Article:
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netTcpBinding & Windows security - how to pass credentials along RRS feed

  • Question

  • If I'm using the netTcpBinding and transport security with Windows credentials, how do I extract the credential information on the service side, using the AuthorizationContext?

    If I have my SQL Server setup so that people in certain AD roles can perform actions, how can I pass my client information down to the SQL server so it can detect the role? From what I understand transport based security cannot survive service to service and further hops.

    Thanks!
    EM
    Wednesday, December 9, 2009 1:01 AM

Answers

  • Hi EM,

    For extract the client credential info, you can use the OperationContext.ServiceSecurityContext property in your service operation code. e.g.

    public string GetData(int value)
            {
    //windows identity
                OperationContext.Current.ServiceSecurityContext.WindowsIdentity;
    //client identity when not using windows authentication
                OperationContext.Current.ServiceSecurityContext.PrimaryIdentity;

                return string.Format("You entered: {0}", value);
            }

    Also, as you said, so far windows authenticated credentials cannot be forward to another remote machine(double hop). Therefore, you may consider using some custom authorization approaches or just let your service using a least privilege service account to access the backend database.



    Please remember to mark the replies as answers if they help and unmark them if they provide no help.
    Tuesday, December 15, 2009 7:56 AM

All replies

  • Hi EM,

    1. You can use a custom User Name and Password Validator to supply the user credential to service. Then service use this credential to access the SQL server. In this situation you need to grant the permission to this user.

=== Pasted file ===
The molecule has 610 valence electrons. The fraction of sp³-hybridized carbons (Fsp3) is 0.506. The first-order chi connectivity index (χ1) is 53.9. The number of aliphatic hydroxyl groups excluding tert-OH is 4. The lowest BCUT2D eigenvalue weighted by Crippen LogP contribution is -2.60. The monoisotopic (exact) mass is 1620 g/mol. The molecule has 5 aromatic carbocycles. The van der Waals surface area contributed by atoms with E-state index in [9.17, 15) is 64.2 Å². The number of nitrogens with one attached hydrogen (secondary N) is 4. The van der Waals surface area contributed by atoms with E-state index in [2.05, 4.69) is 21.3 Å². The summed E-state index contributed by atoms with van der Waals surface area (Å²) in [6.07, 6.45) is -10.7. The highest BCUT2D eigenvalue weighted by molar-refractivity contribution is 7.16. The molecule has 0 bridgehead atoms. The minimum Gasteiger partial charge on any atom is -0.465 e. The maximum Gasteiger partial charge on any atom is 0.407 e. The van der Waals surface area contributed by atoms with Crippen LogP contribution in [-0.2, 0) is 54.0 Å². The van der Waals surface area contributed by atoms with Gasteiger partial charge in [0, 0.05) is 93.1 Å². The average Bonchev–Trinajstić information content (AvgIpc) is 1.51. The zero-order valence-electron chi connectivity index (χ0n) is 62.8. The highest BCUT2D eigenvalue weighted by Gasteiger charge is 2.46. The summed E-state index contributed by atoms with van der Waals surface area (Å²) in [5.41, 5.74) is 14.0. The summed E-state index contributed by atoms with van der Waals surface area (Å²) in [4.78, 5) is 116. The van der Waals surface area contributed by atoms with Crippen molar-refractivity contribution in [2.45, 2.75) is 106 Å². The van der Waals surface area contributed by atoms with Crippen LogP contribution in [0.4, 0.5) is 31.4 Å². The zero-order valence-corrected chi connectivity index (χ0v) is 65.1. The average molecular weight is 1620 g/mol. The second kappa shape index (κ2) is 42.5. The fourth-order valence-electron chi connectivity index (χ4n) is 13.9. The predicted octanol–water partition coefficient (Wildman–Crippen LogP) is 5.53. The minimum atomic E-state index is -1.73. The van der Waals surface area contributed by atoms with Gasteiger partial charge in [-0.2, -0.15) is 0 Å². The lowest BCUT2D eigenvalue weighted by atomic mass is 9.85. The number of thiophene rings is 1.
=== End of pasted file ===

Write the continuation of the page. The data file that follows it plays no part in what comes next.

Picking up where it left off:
http://msdn.microsoft.com/en-us/library/aa702565.aspx
    When a client authenticates to the front-end service using a user name and password that correspond to a Windows account on the back-end service, the front-end service can authenticate to the back-end service by reusing the client’s user name and password. This is a particularly powerful form of identity flow, because passing user name and password to the back-end service enables the back-end service to perform impersonation.

    2. You can have a look at Impersonation. Impersonating a client on a Windows Communication Foundation (WCF) service enables the service to perform actions on behalf of the client. For actions subject to access control list (ACL) checks, such as access to directories and files on a machine or access to a SQL Server database, the ACL check is against the client user account. This topic shows the basic steps required to enable a client in a Windows domain to set a client impersonation level.
    http://msdn.microsoft.com/en-us/library/ms731090.aspx


    Best regards,
    Riquel
    Please remember to mark the replies as answers if they help and unmark them if they provide no help.
    Welcome to the All-In-One Code Framework! If you have any feedback, please tell us.
    Tuesday, December 15, 2009 6:58 AM
  • Hi EM,

    For extract the client credential info, you can use the OperationContext.ServiceSecurityContext property in your service operation code. e.g.

    public string GetData(int value)
            {
    //windows identity
                OperationContext.Current.ServiceSecurityContext.WindowsIdentity;
    //client identity when not using windows authentication
                OperationContext.Current.ServiceSecurityContext.PrimaryIdentity;

                return string.Format("You entered: {0}", value);
            }

    Also, as you said, so far windows authenticated credentials cannot be forward to another remote machine(double hop). Therefore, you may consider using some custom authorization approaches or just let your service using a least privilege service account to access the backend database.



    Please remember to mark the replies as answers if they help and unmark them if they provide no help.
    Tuesday, December 15, 2009 7:56 AM